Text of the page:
Advice for custom PC

  jammy07 19:50 24 May 2011

My laptop has basically given up and since I hardly ever moved it anyway, I'm planning to get a desktop. At the moment I like the look of PCspecialist, since they seem to use branded components and have got good reviews as a company. I am particularly looking for advice with regard to the configuration. I'm looking to get a PC that has plenty of room for upgrades to keep it working well for several years.

At the moment it's looking like the following:

Intel core i5 2500 4GB RAM (not sure on GPU, but easy enough to add one later)

My questions concern the hard drive, PSU and motherboard.

I'd like to get a relatively small SSD for the OS (windows 7) and then a decent HDD for everything else (Western Digital 640GB 6GB/s perhaps). Is this a good idea? It's not vital, but it would certainly be useful. Would it be relatively easy to just go with the HDD for now and then move the OS onto an SSD later on? Also, what are the current SSDs like in terms of their degradation? And can their original speed be fully restored by formatting or whatever the equivalent is?

With respect to the PSU, would the 350W one be sufficient for that processor, an SSD, HDD and maybe a mid-range GPU? How easy is it to upgrade this component myself?

Finally, with regard to the motherboard, there are two options I'm looking at. The first is the ASUS P8H67-M LX SI and the other is the ASUS P8H67-V (NEW REV 3.0). The first one doesn't have crossfire or USB 3.0. Would getting a PCI-e card for USB 3.0 make up for the fact that the first one lacks it? Besides that, is the difference in quality between these two boards enough to justify the extra £45 given that the motherboard is one of the trickiest part to upgrade?

Any advice would be greatly appreciated.

  AlexPritchard 09:29 25 May 2011

What's your budget and what will you be using it for? I was considering a SSD for my new build, but decided against it. You could set up two HDDs in RAID0 and get almost the same kind of speeds with much more space for more or less the same amount (maybe even cheaper depending how much space you want). Installing a SSD later (when they are cheaper) is a good idea and would be relatively painless. As for the PSU it's hard to say but if you are going for a mid-range gaming rig I think 500W is recommended.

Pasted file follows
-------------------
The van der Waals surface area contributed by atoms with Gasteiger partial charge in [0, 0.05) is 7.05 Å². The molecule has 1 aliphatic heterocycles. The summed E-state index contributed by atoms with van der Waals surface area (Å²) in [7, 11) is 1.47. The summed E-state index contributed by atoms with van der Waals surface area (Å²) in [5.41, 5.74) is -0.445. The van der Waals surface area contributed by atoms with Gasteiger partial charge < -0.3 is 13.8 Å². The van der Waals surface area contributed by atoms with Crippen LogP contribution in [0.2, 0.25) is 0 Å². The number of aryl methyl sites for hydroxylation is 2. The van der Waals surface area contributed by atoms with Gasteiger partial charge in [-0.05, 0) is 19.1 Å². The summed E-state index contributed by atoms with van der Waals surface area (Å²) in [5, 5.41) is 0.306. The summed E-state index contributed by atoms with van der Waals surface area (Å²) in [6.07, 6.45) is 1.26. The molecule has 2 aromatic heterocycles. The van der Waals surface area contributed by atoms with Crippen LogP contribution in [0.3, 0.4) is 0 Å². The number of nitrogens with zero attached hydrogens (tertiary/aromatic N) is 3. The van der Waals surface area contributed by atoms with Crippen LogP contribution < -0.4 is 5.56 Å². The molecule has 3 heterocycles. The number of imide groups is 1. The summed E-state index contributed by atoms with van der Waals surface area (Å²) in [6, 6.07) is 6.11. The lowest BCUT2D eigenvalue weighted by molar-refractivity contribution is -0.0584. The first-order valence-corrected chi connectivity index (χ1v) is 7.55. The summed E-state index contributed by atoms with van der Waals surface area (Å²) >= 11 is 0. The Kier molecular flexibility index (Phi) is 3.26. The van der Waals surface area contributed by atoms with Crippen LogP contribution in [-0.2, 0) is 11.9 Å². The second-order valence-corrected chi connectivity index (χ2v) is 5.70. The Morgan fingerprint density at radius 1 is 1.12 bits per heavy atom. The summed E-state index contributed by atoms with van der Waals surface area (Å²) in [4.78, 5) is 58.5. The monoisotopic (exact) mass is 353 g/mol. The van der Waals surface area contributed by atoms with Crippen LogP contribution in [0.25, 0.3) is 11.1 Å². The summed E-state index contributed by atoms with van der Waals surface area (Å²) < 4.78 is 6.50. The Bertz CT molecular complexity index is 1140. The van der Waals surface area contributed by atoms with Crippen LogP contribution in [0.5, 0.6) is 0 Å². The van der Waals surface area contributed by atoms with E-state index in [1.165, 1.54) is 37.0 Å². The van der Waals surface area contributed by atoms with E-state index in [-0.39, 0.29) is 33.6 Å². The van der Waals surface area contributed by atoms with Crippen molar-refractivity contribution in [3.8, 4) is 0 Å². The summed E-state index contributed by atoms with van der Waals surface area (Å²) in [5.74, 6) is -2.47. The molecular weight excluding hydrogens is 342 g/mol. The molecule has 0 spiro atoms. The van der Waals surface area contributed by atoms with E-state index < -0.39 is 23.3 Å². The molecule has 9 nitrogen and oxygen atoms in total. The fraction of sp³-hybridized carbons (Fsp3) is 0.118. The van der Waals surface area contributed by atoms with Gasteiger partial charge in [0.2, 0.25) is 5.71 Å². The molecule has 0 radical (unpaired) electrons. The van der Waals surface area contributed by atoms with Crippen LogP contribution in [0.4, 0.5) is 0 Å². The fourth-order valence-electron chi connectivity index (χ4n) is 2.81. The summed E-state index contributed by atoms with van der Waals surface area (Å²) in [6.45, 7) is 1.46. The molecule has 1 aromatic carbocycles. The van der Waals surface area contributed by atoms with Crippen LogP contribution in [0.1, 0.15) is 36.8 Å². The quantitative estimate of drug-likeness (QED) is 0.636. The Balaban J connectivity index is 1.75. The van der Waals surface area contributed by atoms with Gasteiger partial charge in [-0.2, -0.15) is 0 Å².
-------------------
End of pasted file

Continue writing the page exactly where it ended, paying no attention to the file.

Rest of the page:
jammy07 11:15 25 May 2011

I'm trying not to spend more than £800, and preferably closer to £700 including the monitor. On the PCspecialist site I can get the following for just under £800:

core i5 2500 ASUS P8H67-V (new rev. 3.0) motherboard 60gb SSD (OCZ vertex 2) 640gb HDD (Western Digital) 4gb RAM (no dedicated GPU - will probably upgrade later on) Ilyama E2271 HDS 22" monitor 320W PSU Windows 7 Home premium

I don't have any particularly specialist needs; I'm not a huge gamer, but I do like to play occasionally. My main aim is to get a PC that can be upgraded and last for a long time and so can be adapted to suit a range of needs (the ability to upgrade is the main reason I'm going for a PC over an iMac).

The motherboard is a particular concern. The one above has USB 3.0 and crossfire capabilities, but costs £40 more than the ASUS P8H67-M LX SI, which lacks these. Is that extra £40 worth it, considering the greater difficulty in upgrading the motherboard compared to other components?

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